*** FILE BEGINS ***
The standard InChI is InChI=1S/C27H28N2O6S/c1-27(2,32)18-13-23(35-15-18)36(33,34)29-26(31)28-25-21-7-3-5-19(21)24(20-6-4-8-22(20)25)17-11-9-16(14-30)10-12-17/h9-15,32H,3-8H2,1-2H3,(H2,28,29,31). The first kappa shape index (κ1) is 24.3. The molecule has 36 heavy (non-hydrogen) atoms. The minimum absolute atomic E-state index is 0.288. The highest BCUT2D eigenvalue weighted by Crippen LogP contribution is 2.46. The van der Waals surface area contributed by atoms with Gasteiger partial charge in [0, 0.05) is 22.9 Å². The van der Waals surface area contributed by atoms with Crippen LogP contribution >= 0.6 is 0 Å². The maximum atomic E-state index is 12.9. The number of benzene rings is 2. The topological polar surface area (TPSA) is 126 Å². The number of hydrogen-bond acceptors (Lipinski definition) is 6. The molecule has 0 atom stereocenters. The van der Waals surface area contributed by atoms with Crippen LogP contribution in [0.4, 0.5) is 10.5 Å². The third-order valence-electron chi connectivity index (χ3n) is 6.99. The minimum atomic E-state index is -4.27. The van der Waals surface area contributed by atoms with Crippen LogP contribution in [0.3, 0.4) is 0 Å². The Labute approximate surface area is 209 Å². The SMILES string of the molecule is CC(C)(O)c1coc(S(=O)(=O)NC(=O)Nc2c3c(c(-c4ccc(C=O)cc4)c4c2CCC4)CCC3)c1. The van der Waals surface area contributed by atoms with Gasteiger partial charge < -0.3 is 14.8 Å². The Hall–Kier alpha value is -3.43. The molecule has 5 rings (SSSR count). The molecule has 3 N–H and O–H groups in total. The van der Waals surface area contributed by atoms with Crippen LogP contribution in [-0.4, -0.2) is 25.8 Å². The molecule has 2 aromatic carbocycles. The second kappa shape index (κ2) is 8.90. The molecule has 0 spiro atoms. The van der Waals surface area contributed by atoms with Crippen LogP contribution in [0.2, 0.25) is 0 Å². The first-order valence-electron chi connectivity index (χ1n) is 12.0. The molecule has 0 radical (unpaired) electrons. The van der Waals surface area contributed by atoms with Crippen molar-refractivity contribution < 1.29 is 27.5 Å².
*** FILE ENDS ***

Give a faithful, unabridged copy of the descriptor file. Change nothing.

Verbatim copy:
The standard InChI is InChI=1S/C27H28N2O6S/c1-27(2,32)18-13-23(35-15-18)36(33,34)29-26(31)28-25-21-7-3-5-19(21)24(20-6-4-8-22(20)25)17-11-9-16(14-30)10-12-17/h9-15,32H,3-8H2,1-2H3,(H2,28,29,31). The first kappa shape index (κ1) is 24.3. The molecule has 36 heavy (non-hydrogen) atoms. The minimum absolute atomic E-state index is 0.288. The highest BCUT2D eigenvalue weighted by Crippen LogP contribution is 2.46. The van der Waals surface area contributed by atoms with Gasteiger partial charge in [0, 0.05) is 22.9 Å². The van der Waals surface area contributed by atoms with Crippen LogP contribution >= 0.6 is 0 Å². The maximum atomic E-state index is 12.9. The number of benzene rings is 2. The topological polar surface area (TPSA) is 126 Å². The number of hydrogen-bond acceptors (Lipinski definition) is 6. The molecule has 0 atom stereocenters. The van der Waals surface area contributed by atoms with Crippen LogP contribution in [0.4, 0.5) is 10.5 Å². The third-order valence-electron chi connectivity index (χ3n) is 6.99. The minimum atomic E-state index is -4.27. The van der Waals surface area contributed by atoms with Crippen LogP contribution in [0.3, 0.4) is 0 Å². The Labute approximate surface area is 209 Å². The SMILES string of the molecule is CC(C)(O)c1coc(S(=O)(=O)NC(=O)Nc2c3c(c(-c4ccc(C=O)cc4)c4c2CCC4)CCC3)c1. The van der Waals surface area contributed by atoms with Gasteiger partial charge < -0.3 is 14.8 Å². The Hall–Kier alpha value is -3.43. The molecule has 5 rings (SSSR count). The molecule has 3 N–H and O–H groups in total. The van der Waals surface area contributed by atoms with Crippen LogP contribution in [-0.4, -0.2) is 25.8 Å². The molecule has 2 aromatic carbocycles. The second kappa shape index (κ2) is 8.90. The molecule has 0 spiro atoms. The van der Waals surface area contributed by atoms with Crippen LogP contribution in [0.2, 0.25) is 0 Å². The first-order valence-electron chi connectivity index (χ1n) is 12.0. The molecule has 0 radical (unpaired) electrons. The van der Waals surface area contributed by atoms with Crippen molar-refractivity contribution < 1.29 is 27.5 Å².